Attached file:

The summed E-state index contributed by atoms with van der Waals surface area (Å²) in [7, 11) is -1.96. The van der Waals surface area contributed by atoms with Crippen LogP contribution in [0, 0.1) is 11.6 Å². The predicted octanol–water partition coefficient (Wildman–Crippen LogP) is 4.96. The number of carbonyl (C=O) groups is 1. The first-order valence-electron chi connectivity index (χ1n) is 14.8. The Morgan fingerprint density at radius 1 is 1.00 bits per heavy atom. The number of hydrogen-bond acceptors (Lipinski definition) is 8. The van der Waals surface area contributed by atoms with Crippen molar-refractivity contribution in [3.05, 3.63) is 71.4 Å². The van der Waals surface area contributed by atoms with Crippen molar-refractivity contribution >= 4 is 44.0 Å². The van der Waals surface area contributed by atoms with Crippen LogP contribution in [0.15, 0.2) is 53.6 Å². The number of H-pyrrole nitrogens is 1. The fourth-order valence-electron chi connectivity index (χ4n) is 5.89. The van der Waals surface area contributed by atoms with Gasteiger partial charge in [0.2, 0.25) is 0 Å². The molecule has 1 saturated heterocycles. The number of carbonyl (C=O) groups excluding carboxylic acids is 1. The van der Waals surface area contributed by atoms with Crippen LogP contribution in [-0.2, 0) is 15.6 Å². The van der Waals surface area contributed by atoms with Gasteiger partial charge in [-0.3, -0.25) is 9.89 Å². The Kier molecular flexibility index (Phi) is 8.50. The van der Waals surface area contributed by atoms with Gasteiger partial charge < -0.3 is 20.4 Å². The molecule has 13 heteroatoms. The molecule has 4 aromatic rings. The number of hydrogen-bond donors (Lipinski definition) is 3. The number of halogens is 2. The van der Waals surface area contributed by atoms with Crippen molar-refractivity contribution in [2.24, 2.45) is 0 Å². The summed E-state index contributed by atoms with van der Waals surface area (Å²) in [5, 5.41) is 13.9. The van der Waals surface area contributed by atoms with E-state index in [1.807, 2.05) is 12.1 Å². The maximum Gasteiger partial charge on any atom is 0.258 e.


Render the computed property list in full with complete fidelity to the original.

The summed E-state index contributed by atoms with van der Waals surface area (Å²) in [7, 11) is -1.96. The van der Waals surface area contributed by atoms with Crippen LogP contribution in [0, 0.1) is 11.6 Å². The predicted octanol–water partition coefficient (Wildman–Crippen LogP) is 4.96. The number of carbonyl (C=O) groups is 1. The first-order valence-electron chi connectivity index (χ1n) is 14.8. The Morgan fingerprint density at radius 1 is 1.00 bits per heavy atom. The number of hydrogen-bond acceptors (Lipinski definition) is 8. The van der Waals surface area contributed by atoms with Crippen molar-refractivity contribution in [3.05, 3.63) is 71.4 Å². The van der Waals surface area contributed by atoms with Crippen molar-refractivity contribution >= 4 is 44.0 Å². The van der Waals surface area contributed by atoms with Crippen LogP contribution in [0.15, 0.2) is 53.6 Å². The number of H-pyrrole nitrogens is 1. The fourth-order valence-electron chi connectivity index (χ4n) is 5.89. The van der Waals surface area contributed by atoms with Gasteiger partial charge in [0.2, 0.25) is 0 Å². The molecule has 1 saturated heterocycles. The number of carbonyl (C=O) groups excluding carboxylic acids is 1. The van der Waals surface area contributed by atoms with Crippen LogP contribution in [-0.2, 0) is 15.6 Å². The van der Waals surface area contributed by atoms with Gasteiger partial charge in [-0.3, -0.25) is 9.89 Å². The Kier molecular flexibility index (Phi) is 8.50. The van der Waals surface area contributed by atoms with Gasteiger partial charge < -0.3 is 20.4 Å². The molecule has 13 heteroatoms. The molecule has 4 aromatic rings. The number of hydrogen-bond donors (Lipinski definition) is 3. The number of halogens is 2. The van der Waals surface area contributed by atoms with Crippen molar-refractivity contribution in [2.24, 2.45) is 0 Å². The summed E-state index contributed by atoms with van der Waals surface area (Å²) in [5, 5.41) is 13.9. The van der Waals surface area contributed by atoms with E-state index in [1.807, 2.05) is 12.1 Å². The maximum Gasteiger partial charge on any atom is 0.258 e.